How to Accelerate Time-to-Insight with the Knowledge Graph

Content sponsored by Cambridge Semantics

Let’s talk about “how” your organization can speed up time to insight and improve the decision-making process with the Knowledge Graph.

Knowledge graphs describe, represent, and connect all enterprise data, regardless of its source or structure. The promise of knowledge graphs is that data consumers, human and automated, gain visibility, access, and understanding of all the information available within an enterprise.

A variety of industries are achieving this today with a growing list of use cases. Here are some examples :

  • Health care: achieve smarter, informed patient diagnosis and treatment through AI-based recommendations.
  • Life sciences: assemble research and sequencing genomes to accelerate drug discovery and approval.
  • Manufacturing: improve the reliability and quality of end-to-end products and parts.
  • Government: better understand security threats and risks, and improve the effectiveness of operations or missions.
  • Financial services: improve customer experience, compliance and risk management.

It all starts with the foundation. Many perceive the graphical data model as applicable to networks or similar constructs. But the primary application of the graph is the rapid integration of large-scale data. Here is a proven process for realizing the promise of the Graph Data Model, specifically using W3C, RDF and OWL.

Knowledge Graph technology has reached a tipping point to achieve near real-time data integration. It is entirely possible to create knowledge graphs directly from relational, semi-structured and unstructured data sources, without the need to create copies of the source data.

This means the promise of initial data integration is achievable with a single click, creating an interconnected knowledge graph ready for analysis. Often true, robust data integration involves a hybrid approach of automation and human interaction to weave your data fabric together.

We first normalize the syntactic structure and format heterogeneity in the RDF graph model. Then, we harmonize the entities, their relationships and their characteristics using the OWL knowledge representation model.

Once the basic knowledge graph is created, we apply transformations, calculations and reasoning to mix and prepare partitions of the knowledge graph for business analysis and exposure as data services.

A robust implementation applies merging steps in a way that does not affect the content of the base knowledge graph. This provides many benefits, such as a more modular design, multiple independent views, hypothesis testing, and rapid application development.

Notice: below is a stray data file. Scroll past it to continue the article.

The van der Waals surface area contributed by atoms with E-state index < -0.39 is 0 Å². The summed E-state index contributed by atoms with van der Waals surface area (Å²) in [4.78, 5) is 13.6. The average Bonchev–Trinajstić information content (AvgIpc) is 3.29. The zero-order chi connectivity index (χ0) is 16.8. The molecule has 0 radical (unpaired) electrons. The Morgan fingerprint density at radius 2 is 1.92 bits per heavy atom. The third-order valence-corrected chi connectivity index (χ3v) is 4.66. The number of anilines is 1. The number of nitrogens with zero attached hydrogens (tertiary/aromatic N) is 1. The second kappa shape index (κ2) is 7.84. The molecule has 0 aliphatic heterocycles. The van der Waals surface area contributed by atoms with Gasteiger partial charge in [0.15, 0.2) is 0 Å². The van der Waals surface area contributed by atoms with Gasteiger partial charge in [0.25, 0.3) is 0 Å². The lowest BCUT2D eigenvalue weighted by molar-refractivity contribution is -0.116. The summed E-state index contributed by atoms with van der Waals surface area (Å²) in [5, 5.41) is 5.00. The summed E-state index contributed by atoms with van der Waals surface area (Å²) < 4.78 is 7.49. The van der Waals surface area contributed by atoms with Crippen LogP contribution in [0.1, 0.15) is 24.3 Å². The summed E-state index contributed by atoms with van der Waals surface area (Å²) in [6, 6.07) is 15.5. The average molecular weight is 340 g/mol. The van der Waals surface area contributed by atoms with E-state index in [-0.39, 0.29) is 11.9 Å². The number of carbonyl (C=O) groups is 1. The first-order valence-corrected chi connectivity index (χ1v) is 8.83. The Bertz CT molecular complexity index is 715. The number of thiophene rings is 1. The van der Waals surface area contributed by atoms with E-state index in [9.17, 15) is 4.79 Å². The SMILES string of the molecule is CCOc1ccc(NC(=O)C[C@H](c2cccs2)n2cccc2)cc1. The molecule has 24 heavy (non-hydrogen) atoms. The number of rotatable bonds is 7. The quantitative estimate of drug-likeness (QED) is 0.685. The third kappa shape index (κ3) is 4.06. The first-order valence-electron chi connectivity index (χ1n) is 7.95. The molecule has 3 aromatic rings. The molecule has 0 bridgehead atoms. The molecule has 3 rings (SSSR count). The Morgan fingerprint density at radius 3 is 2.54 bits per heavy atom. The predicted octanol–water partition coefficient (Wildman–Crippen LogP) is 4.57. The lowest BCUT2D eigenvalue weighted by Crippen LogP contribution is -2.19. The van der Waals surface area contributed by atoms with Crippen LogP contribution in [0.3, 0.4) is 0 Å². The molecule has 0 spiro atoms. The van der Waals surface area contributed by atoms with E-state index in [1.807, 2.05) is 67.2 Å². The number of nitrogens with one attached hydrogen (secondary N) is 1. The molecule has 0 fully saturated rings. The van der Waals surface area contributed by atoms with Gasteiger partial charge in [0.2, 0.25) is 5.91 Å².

Once the content of the knowledge graph is mixed and prepared for consumption, a good knowledge graph solution allows exploration of the entire knowledge graph in arbitrary combinations – on demand. This means that users are empowered to answer known and unforeseen questions.

Out of the box, so to speak, a knowledge graph solution enables broad and deep descriptive analysis. From this foundation, organizations create predictive and prescriptive analytics. The value of the knowledge graph here is that a user, application, or automated client can immediately access all relevant data in a single query. Robust solutions automatically generate queries based on user interactions.

The knowledge graph should expose data services to enable AI/ML and other intelligent software clients in a uniform and simple interface, which is not necessarily domain specific.

Once the previous steps are established, decision-making becomes more dynamic, more informed and more adaptable. Because this superior knowledge graph implementation makes data accessible with the flexibility to change quickly, it leads to improvements in decision time. Because the knowledge graph potentially includes all data sources, decisions are more accurate and complete. The knowledge graph built using RDF and OWL waits changing, so adding new data sources, changing schemas is natural. This means emerging requirements are easy, especially compared to traditional approaches.

You might be pleasantly surprised! For example, the knowledge graph platform Anzo is deployed in production at a federal government organization. This organization uses Anzo to provide a 360 degree view of relevant information and to act as their primary data warehouse. The program architect said: “The delivery of the analytics platform over 8 months is considered a major achievement by [our] Leadership. The platform must connect the data between [our] the entire supply chain. They are now adding new data sources to the Knowledge Graph in weeks instead of months, and new data models and dashboards in days instead of weeks. Savings for initial use cases implemented within the first 90 days of using Anzo was over $17 million.

Donald E. Patel